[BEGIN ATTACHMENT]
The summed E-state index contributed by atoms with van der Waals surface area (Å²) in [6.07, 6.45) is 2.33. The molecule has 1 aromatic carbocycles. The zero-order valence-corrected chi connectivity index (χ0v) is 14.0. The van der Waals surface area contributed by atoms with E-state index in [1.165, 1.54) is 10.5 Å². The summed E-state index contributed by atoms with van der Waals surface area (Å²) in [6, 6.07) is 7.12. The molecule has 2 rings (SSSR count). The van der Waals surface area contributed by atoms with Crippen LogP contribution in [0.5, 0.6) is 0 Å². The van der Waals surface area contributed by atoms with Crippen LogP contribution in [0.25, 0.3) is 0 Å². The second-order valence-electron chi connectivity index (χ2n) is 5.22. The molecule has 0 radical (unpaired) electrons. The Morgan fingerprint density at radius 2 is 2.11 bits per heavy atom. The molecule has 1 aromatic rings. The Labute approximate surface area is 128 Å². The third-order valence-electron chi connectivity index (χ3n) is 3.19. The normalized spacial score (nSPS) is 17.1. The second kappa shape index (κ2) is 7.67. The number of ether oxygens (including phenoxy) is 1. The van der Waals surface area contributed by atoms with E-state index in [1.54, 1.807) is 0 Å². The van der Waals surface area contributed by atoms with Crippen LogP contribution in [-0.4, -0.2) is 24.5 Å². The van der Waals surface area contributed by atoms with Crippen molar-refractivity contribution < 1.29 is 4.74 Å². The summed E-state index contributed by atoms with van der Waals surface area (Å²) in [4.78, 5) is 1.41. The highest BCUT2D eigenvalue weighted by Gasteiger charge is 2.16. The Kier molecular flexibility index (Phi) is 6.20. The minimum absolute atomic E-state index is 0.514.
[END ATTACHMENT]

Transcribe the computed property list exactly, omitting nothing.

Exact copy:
The summed E-state index contributed by atoms with van der Waals surface area (Å²) in [6.07, 6.45) is 2.33. The molecule has 1 aromatic carbocycles. The zero-order valence-corrected chi connectivity index (χ0v) is 14.0. The van der Waals surface area contributed by atoms with E-state index in [1.165, 1.54) is 10.5 Å². The summed E-state index contributed by atoms with van der Waals surface area (Å²) in [6, 6.07) is 7.12. The molecule has 2 rings (SSSR count). The van der Waals surface area contributed by atoms with Crippen LogP contribution in [0.5, 0.6) is 0 Å². The van der Waals surface area contributed by atoms with Crippen LogP contribution in [0.25, 0.3) is 0 Å². The second-order valence-electron chi connectivity index (χ2n) is 5.22. The molecule has 0 radical (unpaired) electrons. The Morgan fingerprint density at radius 2 is 2.11 bits per heavy atom. The molecule has 1 aromatic rings. The Labute approximate surface area is 128 Å². The third-order valence-electron chi connectivity index (χ3n) is 3.19. The normalized spacial score (nSPS) is 17.1. The second kappa shape index (κ2) is 7.67. The number of ether oxygens (including phenoxy) is 1. The van der Waals surface area contributed by atoms with E-state index in [1.54, 1.807) is 0 Å². The van der Waals surface area contributed by atoms with Crippen LogP contribution in [-0.4, -0.2) is 24.5 Å². The van der Waals surface area contributed by atoms with Crippen molar-refractivity contribution < 1.29 is 4.74 Å². The summed E-state index contributed by atoms with van der Waals surface area (Å²) in [4.78, 5) is 1.41. The highest BCUT2D eigenvalue weighted by Gasteiger charge is 2.16. The Kier molecular flexibility index (Phi) is 6.20. The minimum absolute atomic E-state index is 0.514.